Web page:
Lucid Culture

JAZZ, CLASSICAL MUSIC AND THE ARTS IN NEW YORK CITY

Top Ten Songs of the Week 9/27/10

This is sort of our weekly, Kasey Kasem-inspired luddite DIY version of a podcast. Every week, we try to mix it up, offer a little something for everyone: sad songs, funny songs, upbeat songs, quieter stuff, you name it. We’ve designed this as something you can do on your lunch break if you work at a computer (and you have headphones – your boss won’t approve of a lot of this stuff). If you don’t like one of these songs, you can always go on to the next one: every link here will take you to each individual song. As always, the #1 song here will appear on our Best Songs of 2010 list at the end of the year.

1. Norden Bombsight – Raven

Macabre art-rock menace from the Brooklyn band’s brilliant album Pinto – the possibly only song ever to immortalize West Haven, Connecticut.

2. Ana Popovic – You Complete Me

Balkan blues guitar genius. Can’t believe she isn’t better known in the US – amazing stuff

3. Hot Rize – Diamond Joe

The bluegrass classic – the band are back together with a new guitarist after a ten year hiatus

4. The Thrift Store Cowboys – 7s and 9s

Southwestern gothic, Wilco meets the Walkabouts.

5. Open Ocean – Daydreaming

The Cocteau Twins visit Twin Peaks, Washington. They’re at the Convent of St. Cecilia’s, 21 Monitor St. in Greenpoint sometime on 10/23.

6. Jessica Pavone – I Must Have Done Something Karmically to Deserve This

Catchy/abrasive/ethereal violin rock groove – dynamics central.

7. Kyle Eastwood – Andalucia

Clint’s jazz bassist kid – music runs in the family. That’s Jim Rotondi on trumpet.

8. The Salesmen – She’s So Punctual

Funny retro new wave hit by these subversive, theatrical Pac NW rockers.

9. Sister Sparrow & the Dirty Birds – Just My Eyes

Country swing with a Memphis soul tinge. They’re at the big room at the Rockwood on 10/23.

10. Darker My Love – Backseat

Perfect Rutles-esque Beatles ripoff.

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September 27, 2010 Posted by | blues music, country music, jazz, lists, Music, music, concert, rock music | , , , , , , , , , , , , , , , , , , , , , , , , , , , , , , , , , , , , , , , , , , , , , , , , , , , , , , | Leave a comment

Raptly Watching Redhooker at Littlefield

“Usually our music is described as brooding, and dark, and melancholic,” Redhooker frontman/guitarist Stephen Griesgraber told the hushed crowd at Littlefield late in their show Saturday night. “This one’s not,” he grinned, and led the atmospheric avant-chamber group into a long, carefree, bucolic, absolutely gorgeous instrumental that he said was about fish. Fluid ripples flying from his fingers as he picked, he eventually ceded the distantly bluegrass-tinged melody to new keyboardist Derek Muro and his Fender Rhodes, the violins of Andie Springer and Maxim Moston managing to be simultaneously animated and hypnotic. It perfectly capsulized the mood they’d set early on and maintained throughout their set. Their latest album Vespers is aptly titled, a still, ambient series of nocturnes. Onstage this time around they took them to a land of midnight sun, imbuing them with a quiet joy.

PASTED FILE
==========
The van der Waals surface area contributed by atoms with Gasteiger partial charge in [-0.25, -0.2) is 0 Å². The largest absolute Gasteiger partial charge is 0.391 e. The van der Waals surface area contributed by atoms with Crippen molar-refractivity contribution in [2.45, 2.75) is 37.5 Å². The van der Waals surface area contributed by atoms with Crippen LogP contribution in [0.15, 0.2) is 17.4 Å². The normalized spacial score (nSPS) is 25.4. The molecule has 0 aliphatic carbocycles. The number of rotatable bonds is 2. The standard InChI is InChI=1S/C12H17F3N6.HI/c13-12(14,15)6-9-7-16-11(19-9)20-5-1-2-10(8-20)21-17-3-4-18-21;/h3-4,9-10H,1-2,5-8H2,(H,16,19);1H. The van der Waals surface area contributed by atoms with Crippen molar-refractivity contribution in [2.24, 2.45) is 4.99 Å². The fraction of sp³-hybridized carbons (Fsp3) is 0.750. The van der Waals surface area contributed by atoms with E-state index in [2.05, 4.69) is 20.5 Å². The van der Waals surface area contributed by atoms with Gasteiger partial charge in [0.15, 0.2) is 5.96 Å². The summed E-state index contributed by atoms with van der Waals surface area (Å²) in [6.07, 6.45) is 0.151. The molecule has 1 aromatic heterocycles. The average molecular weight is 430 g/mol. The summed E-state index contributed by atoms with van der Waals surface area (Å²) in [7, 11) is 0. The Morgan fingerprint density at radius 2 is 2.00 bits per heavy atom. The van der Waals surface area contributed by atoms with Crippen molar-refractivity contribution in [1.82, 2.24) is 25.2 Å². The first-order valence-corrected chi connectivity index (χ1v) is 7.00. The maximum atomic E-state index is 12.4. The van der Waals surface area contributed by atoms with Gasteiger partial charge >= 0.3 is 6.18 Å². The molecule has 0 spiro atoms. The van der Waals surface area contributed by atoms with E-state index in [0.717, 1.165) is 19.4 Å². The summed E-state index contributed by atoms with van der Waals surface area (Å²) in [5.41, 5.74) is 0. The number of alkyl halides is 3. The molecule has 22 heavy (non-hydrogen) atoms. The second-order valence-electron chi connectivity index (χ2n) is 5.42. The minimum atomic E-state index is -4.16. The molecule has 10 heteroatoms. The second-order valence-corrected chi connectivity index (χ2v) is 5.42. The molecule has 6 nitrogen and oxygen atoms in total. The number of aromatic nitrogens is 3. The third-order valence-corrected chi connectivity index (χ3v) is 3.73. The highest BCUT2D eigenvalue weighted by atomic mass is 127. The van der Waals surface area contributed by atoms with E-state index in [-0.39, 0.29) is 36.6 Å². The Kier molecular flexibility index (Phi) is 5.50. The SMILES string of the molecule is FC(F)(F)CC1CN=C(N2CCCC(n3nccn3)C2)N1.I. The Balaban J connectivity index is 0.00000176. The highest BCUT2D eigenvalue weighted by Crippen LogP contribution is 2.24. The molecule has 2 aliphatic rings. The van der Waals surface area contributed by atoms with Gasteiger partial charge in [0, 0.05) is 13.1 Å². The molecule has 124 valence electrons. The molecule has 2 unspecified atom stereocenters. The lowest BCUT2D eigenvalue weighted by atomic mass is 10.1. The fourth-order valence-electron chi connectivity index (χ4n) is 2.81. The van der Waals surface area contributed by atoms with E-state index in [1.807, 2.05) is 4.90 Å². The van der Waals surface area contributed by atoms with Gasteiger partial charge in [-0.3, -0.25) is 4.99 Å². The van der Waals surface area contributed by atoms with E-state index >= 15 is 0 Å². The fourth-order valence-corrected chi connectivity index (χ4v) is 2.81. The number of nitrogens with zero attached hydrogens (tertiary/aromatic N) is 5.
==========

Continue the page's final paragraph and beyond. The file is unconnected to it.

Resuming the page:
What’s even better is that the band has started improvising live, with tremendously captivating results. Everyone was using his or her effects pedals, Griesgraber experimenting with drones, loops and sheets of feedback which he’d use to ease the compositions in to the point where a violin or two, or Muro’s organ, would add a texture or a single complementary note or phrase, pedaling or sustaining it depending on what the rest of the band was doing. Bedside, a trance-inducing rondo, got a stretched-out treatment which emphasized both its baroque roots and cinematic sweep. The sheer volume of the songs was one transformative aspect, the band digging in a little for a wider dynamic spectrum than on the album, Griesgraber reaching for a little extra oomph as the strings would swell, Peter Hess’ bass clarinet weaving in and out of the melody when he wasn’t anchoring it with a low drone or a contrapuntal bassline of sorts. At one point, the whole group had their pedals going, Hess tapping on the body of his instrument, adding yet another level of reverberating, pointillistic rhythm while Springer tossed off some sparks with some judicious pizzicato phrasing. Much of what they play could be characterized as horizontal or minimalist, but horizontality doesn’t often offer the opportunity for this kind of interplay or just plain fun. The crowd was rapt all the way through. It would have been interesting to stick around for headliner Kelli Rudick, who was schedule to hit at around eleven, but the threat of a midnight domino effect on the trains (you never know with the MTA – trains on the way there, ostensibly completely FUBAR, were fine) was reason to err on the side of caution instead of further adventure. And Redhooker would have been a hard act to follow in any case.

September 27, 2010 Posted by | avant garde music, classical music, concert, Live Events, Music, music, concert, New York City, review | , , , , , , , , , , , , , , , , , , , , , , , , , , | Leave a comment